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My eldest mint Terribilis (9 months) died this morning. This entire weekend he was acting crazy every time I entered the room, or poked around in his tank. He would start freaking out, jumping all over the place. He was even jumping into the walls in a erratic mannor. I found him this evening, when I returned home, floating in the water freature. I do not know if he drowned or died independently and then fell into the water.
I did not think there was anything seriously wrong, because he is fat and looks healthy. The only problem was numerous scratches and other markes he obtained from jumping into things and hiding in really tight spaces between rocks.
I am not sure wether I should fill the water are with gravel so my three other frogs do not encounter the same fate. If he was sick why did he look so healty? And should I be worried about the health of my other frogs? I have kept them all in a 30 g tank with an average temp. of 76 since may 2004.
 
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Thanks for the input Dane, but the skin abrasions on my dart were not sever enough to cause death. I just recalled that about three weeks ago I found a bloody fecal from this frog. Is this a clue as to what caused its death? I have been told that many darts go into the water to die, so it probibly did not drown.
 

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I would have fecals done on all of your frogs in that tank. I don't know if this happens in dart frogs, but some parasites can invade the brain and cause dementia in certain animals. Perhaps this is what happened to your frog.
 
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that is scary! It only began acting crazy on Friday evening. By Monday morning it had passed away. Is it possible for dementia to set in in such a short period of time before he died?
 

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I really have no clue. But I would strongly suggest getting fecals done on the tank. Especially since you mentioned stool problems.
 

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but some parasites can invade the brain and cause dementia in certain animals.
Yes, this is also the case with darts. Parasite eggs/larvae that have been expelled through droppings will mature and look to re-enter a host, and the way that they usually do this is by burrowing through the skin and any organs that might be in the way. It's not always life threatening, but when the organisms by chance burrow through the brain to get to the lungs, GI tract, etc, it can cause obvious repercussions to the cognitive functions. I would have the other frogs tested immediately. I'm assuming you never quarantined these frogs? It's likely that the tank is now contaminated also, so they may require regular Panacur or dewormer treatments from now on.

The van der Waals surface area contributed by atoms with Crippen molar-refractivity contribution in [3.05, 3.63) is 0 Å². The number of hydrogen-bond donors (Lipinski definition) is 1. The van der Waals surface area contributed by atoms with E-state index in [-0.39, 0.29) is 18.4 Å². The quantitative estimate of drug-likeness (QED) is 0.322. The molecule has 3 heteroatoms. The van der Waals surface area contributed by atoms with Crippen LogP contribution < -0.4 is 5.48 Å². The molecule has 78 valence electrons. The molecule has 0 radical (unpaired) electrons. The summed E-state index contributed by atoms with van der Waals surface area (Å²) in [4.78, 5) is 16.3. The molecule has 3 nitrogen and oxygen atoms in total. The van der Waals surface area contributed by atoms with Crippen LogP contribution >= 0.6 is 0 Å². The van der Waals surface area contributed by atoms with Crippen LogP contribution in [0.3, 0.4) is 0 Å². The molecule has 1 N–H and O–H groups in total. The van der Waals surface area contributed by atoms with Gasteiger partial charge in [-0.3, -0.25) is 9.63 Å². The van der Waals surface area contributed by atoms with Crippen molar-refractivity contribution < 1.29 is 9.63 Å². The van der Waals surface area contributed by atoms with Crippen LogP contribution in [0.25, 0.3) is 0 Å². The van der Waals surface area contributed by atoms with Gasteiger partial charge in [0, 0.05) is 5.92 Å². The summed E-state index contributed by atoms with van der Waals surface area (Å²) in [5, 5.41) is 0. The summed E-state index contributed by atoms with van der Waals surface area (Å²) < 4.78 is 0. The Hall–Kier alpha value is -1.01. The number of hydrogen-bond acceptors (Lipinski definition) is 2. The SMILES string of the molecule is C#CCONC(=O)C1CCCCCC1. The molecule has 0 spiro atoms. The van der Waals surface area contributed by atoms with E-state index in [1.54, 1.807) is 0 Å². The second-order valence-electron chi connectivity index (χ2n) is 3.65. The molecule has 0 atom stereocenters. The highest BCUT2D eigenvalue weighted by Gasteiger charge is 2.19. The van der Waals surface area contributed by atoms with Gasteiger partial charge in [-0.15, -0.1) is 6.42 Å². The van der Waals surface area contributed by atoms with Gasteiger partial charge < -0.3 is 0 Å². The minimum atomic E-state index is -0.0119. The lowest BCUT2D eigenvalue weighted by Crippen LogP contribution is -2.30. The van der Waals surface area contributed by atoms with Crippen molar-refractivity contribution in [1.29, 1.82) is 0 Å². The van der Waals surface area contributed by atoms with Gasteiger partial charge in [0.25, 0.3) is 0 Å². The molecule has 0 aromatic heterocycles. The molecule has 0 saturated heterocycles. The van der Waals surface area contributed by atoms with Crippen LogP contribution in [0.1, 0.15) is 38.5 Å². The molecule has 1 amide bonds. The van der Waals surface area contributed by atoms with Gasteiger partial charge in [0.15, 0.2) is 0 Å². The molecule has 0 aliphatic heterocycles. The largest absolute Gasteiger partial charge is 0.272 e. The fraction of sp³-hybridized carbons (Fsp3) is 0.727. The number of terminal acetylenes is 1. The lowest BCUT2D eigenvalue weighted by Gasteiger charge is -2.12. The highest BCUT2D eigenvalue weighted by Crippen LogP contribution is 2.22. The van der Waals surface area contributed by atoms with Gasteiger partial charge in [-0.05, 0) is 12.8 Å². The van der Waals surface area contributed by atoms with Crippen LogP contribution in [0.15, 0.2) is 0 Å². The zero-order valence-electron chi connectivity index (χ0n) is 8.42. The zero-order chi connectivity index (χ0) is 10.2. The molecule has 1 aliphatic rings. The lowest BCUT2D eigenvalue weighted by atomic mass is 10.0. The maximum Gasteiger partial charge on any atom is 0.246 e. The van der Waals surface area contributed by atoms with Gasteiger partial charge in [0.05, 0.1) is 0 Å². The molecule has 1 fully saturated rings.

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they are the first frogs in this tank and I got them as froglets in April. They have been doing great up untill now. Why would I have ever needed to quarentine them? There were no external indications why he died. The scratches were not serious, but did indicate he was behaving franticly before death. What desiese can be related to a blood covered fecal?
 

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Almost any internal parasite can lead to bloody stool in a stressed situation. Quarantine has been covered many times, if you really don't believe it has merit, then just keep doing what you're doing and hope that you don't introduce other frogs with worse pathogens.
 

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If you still have the frog, get a necropsy done. At the very least get fecals done. As the others have suggested, .... Parasites will keep reinfesting the frogs and the parasite load in the closed system will increase. For the few dollars a fecal exam costs, it will be well worth knowing for sure if the other frogs are in danger of a similar fate.
Ed
 

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I'd have to disagree with the necropsy advice. Unless you've kept the body in the refrigerator up until now, it's seen too much decay to be of any use. Necropsies are useful pretty much within the first 24-36 hours of the animals demise.
 
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